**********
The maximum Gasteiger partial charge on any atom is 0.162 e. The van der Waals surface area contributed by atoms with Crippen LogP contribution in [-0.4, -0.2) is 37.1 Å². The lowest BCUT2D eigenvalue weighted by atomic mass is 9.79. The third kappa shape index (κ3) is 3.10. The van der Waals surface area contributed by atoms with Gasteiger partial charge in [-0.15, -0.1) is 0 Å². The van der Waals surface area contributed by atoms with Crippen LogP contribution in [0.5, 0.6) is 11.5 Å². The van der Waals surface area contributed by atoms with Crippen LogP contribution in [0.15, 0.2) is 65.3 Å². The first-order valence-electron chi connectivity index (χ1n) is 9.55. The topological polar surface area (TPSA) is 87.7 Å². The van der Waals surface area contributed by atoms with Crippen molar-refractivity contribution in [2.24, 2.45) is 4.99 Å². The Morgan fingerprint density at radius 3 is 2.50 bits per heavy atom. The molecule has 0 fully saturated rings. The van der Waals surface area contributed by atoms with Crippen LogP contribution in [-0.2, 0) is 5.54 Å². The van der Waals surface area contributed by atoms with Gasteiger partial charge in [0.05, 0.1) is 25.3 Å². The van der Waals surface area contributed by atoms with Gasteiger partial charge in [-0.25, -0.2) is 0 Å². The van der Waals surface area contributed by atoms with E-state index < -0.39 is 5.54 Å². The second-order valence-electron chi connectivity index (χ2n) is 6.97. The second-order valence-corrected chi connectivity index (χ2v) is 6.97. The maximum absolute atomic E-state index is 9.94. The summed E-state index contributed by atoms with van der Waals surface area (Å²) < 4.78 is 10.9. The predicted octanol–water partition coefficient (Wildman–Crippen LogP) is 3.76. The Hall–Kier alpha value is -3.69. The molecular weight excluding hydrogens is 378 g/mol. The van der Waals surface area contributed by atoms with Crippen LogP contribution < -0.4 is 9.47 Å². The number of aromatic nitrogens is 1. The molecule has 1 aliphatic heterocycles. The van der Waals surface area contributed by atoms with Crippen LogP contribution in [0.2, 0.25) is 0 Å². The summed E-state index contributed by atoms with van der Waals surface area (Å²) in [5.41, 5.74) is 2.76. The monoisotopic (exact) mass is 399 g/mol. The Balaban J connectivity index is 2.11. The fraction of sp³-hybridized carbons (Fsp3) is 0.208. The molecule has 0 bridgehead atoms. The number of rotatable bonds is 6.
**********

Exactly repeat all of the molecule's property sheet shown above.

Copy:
The maximum Gasteiger partial charge on any atom is 0.162 e. The van der Waals surface area contributed by atoms with Crippen LogP contribution in [-0.4, -0.2) is 37.1 Å². The lowest BCUT2D eigenvalue weighted by atomic mass is 9.79. The third kappa shape index (κ3) is 3.10. The van der Waals surface area contributed by atoms with Gasteiger partial charge in [-0.15, -0.1) is 0 Å². The van der Waals surface area contributed by atoms with Crippen LogP contribution in [0.5, 0.6) is 11.5 Å². The van der Waals surface area contributed by atoms with Crippen LogP contribution in [0.15, 0.2) is 65.3 Å². The first-order valence-electron chi connectivity index (χ1n) is 9.55. The topological polar surface area (TPSA) is 87.7 Å². The van der Waals surface area contributed by atoms with Crippen molar-refractivity contribution in [2.24, 2.45) is 4.99 Å². The Morgan fingerprint density at radius 3 is 2.50 bits per heavy atom. The molecule has 0 fully saturated rings. The van der Waals surface area contributed by atoms with Crippen LogP contribution in [-0.2, 0) is 5.54 Å². The van der Waals surface area contributed by atoms with Gasteiger partial charge in [0.05, 0.1) is 25.3 Å². The van der Waals surface area contributed by atoms with Gasteiger partial charge in [-0.25, -0.2) is 0 Å². The van der Waals surface area contributed by atoms with E-state index < -0.39 is 5.54 Å². The second-order valence-electron chi connectivity index (χ2n) is 6.97. The second-order valence-corrected chi connectivity index (χ2v) is 6.97. The maximum absolute atomic E-state index is 9.94. The summed E-state index contributed by atoms with van der Waals surface area (Å²) < 4.78 is 10.9. The predicted octanol–water partition coefficient (Wildman–Crippen LogP) is 3.76. The Hall–Kier alpha value is -3.69. The molecular weight excluding hydrogens is 378 g/mol. The van der Waals surface area contributed by atoms with Crippen LogP contribution < -0.4 is 9.47 Å². The number of aromatic nitrogens is 1. The molecule has 1 aliphatic heterocycles. The van der Waals surface area contributed by atoms with Crippen LogP contribution in [0.2, 0.25) is 0 Å². The summed E-state index contributed by atoms with van der Waals surface area (Å²) in [5.41, 5.74) is 2.76. The monoisotopic (exact) mass is 399 g/mol. The Balaban J connectivity index is 2.11. The fraction of sp³-hybridized carbons (Fsp3) is 0.208. The molecule has 0 bridgehead atoms. The number of rotatable bonds is 6.